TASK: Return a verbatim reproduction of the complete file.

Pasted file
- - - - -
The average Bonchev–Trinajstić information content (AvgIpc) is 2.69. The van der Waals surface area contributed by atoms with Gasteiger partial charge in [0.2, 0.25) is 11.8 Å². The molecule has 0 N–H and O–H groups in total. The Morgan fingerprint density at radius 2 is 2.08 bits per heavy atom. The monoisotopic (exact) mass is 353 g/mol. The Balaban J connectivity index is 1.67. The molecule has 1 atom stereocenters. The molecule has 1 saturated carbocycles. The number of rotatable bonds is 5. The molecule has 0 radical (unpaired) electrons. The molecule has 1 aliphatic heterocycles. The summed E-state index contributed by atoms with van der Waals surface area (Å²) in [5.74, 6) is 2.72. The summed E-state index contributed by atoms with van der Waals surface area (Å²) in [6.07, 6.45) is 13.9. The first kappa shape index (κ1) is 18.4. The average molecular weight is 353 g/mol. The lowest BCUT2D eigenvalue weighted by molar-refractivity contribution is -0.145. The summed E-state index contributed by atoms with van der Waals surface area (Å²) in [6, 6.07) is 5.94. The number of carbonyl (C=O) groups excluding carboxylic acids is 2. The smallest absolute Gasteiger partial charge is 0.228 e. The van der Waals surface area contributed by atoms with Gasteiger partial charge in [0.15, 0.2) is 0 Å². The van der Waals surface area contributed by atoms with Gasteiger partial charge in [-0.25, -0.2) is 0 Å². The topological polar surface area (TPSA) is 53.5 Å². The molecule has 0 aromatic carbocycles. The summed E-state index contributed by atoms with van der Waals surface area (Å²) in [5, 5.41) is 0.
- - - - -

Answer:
The average Bonchev–Trinajstić information content (AvgIpc) is 2.69. The van der Waals surface area contributed by atoms with Gasteiger partial charge in [0.2, 0.25) is 11.8 Å². The molecule has 0 N–H and O–H groups in total. The Morgan fingerprint density at radius 2 is 2.08 bits per heavy atom. The monoisotopic (exact) mass is 353 g/mol. The Balaban J connectivity index is 1.67. The molecule has 1 atom stereocenters. The molecule has 1 saturated carbocycles. The number of rotatable bonds is 5. The molecule has 0 radical (unpaired) electrons. The molecule has 1 aliphatic heterocycles. The summed E-state index contributed by atoms with van der Waals surface area (Å²) in [5.74, 6) is 2.72. The summed E-state index contributed by atoms with van der Waals surface area (Å²) in [6.07, 6.45) is 13.9. The first kappa shape index (κ1) is 18.4. The average molecular weight is 353 g/mol. The lowest BCUT2D eigenvalue weighted by molar-refractivity contribution is -0.145. The summed E-state index contributed by atoms with van der Waals surface area (Å²) in [6, 6.07) is 5.94. The number of carbonyl (C=O) groups excluding carboxylic acids is 2. The smallest absolute Gasteiger partial charge is 0.228 e. The van der Waals surface area contributed by atoms with Gasteiger partial charge in [0.15, 0.2) is 0 Å². The van der Waals surface area contributed by atoms with Gasteiger partial charge in [-0.25, -0.2) is 0 Å². The topological polar surface area (TPSA) is 53.5 Å². The molecule has 0 aromatic carbocycles. The summed E-state index contributed by atoms with van der Waals surface area (Å²) in [5, 5.41) is 0.